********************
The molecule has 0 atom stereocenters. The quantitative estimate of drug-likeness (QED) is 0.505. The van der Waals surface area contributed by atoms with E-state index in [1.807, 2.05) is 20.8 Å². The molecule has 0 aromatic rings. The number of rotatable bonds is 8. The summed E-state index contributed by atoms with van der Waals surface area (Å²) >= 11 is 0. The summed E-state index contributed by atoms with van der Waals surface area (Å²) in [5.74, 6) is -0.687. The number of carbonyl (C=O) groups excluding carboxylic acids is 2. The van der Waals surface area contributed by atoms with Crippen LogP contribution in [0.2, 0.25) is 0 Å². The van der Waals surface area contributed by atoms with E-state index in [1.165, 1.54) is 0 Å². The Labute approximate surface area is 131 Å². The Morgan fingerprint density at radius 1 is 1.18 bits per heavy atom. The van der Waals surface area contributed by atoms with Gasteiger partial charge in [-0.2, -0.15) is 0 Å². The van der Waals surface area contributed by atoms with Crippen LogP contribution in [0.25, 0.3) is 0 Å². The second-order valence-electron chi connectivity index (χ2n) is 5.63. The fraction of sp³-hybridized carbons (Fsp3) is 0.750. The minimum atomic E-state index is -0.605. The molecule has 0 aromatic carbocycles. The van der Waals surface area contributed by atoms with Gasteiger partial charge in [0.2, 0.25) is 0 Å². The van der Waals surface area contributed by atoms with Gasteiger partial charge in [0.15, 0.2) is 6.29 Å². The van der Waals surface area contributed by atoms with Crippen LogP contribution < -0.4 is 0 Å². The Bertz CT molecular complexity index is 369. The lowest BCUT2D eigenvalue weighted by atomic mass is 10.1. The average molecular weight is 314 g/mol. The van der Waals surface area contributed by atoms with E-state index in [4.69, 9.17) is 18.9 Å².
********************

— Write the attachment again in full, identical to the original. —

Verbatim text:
The molecule has 0 atom stereocenters. The quantitative estimate of drug-likeness (QED) is 0.505. The van der Waals surface area contributed by atoms with E-state index in [1.807, 2.05) is 20.8 Å². The molecule has 0 aromatic rings. The number of rotatable bonds is 8. The summed E-state index contributed by atoms with van der Waals surface area (Å²) >= 11 is 0. The summed E-state index contributed by atoms with van der Waals surface area (Å²) in [5.74, 6) is -0.687. The number of carbonyl (C=O) groups excluding carboxylic acids is 2. The van der Waals surface area contributed by atoms with Crippen LogP contribution in [0.2, 0.25) is 0 Å². The van der Waals surface area contributed by atoms with E-state index in [1.165, 1.54) is 0 Å². The Labute approximate surface area is 131 Å². The Morgan fingerprint density at radius 1 is 1.18 bits per heavy atom. The van der Waals surface area contributed by atoms with Gasteiger partial charge in [-0.2, -0.15) is 0 Å². The van der Waals surface area contributed by atoms with Crippen LogP contribution in [0.25, 0.3) is 0 Å². The second-order valence-electron chi connectivity index (χ2n) is 5.63. The fraction of sp³-hybridized carbons (Fsp3) is 0.750. The minimum atomic E-state index is -0.605. The molecule has 0 aromatic carbocycles. The van der Waals surface area contributed by atoms with Gasteiger partial charge in [0.2, 0.25) is 0 Å². The van der Waals surface area contributed by atoms with Gasteiger partial charge in [0.15, 0.2) is 6.29 Å². The van der Waals surface area contributed by atoms with Crippen LogP contribution < -0.4 is 0 Å². The Bertz CT molecular complexity index is 369. The lowest BCUT2D eigenvalue weighted by atomic mass is 10.1. The average molecular weight is 314 g/mol. The van der Waals surface area contributed by atoms with E-state index in [4.69, 9.17) is 18.9 Å².